Part of the problem, Swisher’s sources observe, is that Yahoo is contractually wedded to Microsoft in search for many more years. So Yahoo couldn’t run off with Facebook even if they wanted to.
But therein lies one solution here, actually.
Microsoft should be part of these discussions. Microsoft, ideally, should be convinced to spin out its search division, which it doesn’t need, and have the division managed by Facebook or Yahoo.
But even if Microsoft keeps its search business, Yahoo, Facebook, and Microsoft should all join forces here–and much more aggressively than they have to date. If Facebook makes search much more front-and-centre in its product experience, the combined “Bing/Yahoo/Facebook” search market share will rise some more. And the more it rises, the more useful the platform will become for advertisers. And the more Bing’s revenue per search should begin to rival Google’s.
(One of the big problems with Bing right now, which hurts both Yahoo and Facebook, is that revenue per search is low. This punishes not only Microsoft, but the companies that are forced to work with it.)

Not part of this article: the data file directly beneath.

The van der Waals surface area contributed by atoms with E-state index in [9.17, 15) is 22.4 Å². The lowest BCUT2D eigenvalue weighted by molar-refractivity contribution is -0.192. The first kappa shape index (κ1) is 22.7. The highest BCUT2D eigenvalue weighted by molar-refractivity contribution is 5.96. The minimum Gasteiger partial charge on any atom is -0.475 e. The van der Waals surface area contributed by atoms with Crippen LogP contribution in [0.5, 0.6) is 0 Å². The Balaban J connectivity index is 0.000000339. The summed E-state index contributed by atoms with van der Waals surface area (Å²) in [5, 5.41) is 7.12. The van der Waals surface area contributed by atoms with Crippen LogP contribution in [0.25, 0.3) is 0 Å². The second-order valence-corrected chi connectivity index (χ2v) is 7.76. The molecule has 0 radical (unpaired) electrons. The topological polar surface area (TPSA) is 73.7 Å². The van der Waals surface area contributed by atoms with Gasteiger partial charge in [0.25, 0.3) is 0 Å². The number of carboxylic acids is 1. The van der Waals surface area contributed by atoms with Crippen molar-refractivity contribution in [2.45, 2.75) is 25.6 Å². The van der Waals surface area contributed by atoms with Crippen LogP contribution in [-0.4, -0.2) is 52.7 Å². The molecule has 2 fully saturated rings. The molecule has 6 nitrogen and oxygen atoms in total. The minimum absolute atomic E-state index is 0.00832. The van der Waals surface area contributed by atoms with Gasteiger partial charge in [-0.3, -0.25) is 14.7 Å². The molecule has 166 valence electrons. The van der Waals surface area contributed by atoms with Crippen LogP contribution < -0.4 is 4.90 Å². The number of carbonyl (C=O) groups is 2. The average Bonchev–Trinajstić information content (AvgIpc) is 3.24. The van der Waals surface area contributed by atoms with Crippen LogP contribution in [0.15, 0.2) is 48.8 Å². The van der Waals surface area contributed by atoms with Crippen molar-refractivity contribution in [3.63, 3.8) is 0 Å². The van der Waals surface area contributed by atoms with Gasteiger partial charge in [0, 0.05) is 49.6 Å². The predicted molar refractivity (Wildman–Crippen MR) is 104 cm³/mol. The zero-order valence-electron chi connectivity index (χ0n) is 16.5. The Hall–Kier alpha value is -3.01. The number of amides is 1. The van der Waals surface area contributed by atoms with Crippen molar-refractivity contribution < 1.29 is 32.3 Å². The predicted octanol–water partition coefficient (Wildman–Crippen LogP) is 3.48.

Barring a true partnership between the three companies–or, in the event that even this doesn’t drive revenue per search for Bing higher–Facebook should just boot Microsoft out of the partnership and integrate Google instead. Search is far too profitable a business for Facebook to just ignore it. Even AOL is still pulling down $500 million of effortless search profit per year.
And when its Microsoft contract comes up for renewal, or before if possible, Yahoo should do the same thing.
Bottom line, if Facebook and Yahoo aren’t, in fact, talking about getting together on search, they should be. And Microsoft should be a part of those discussions.
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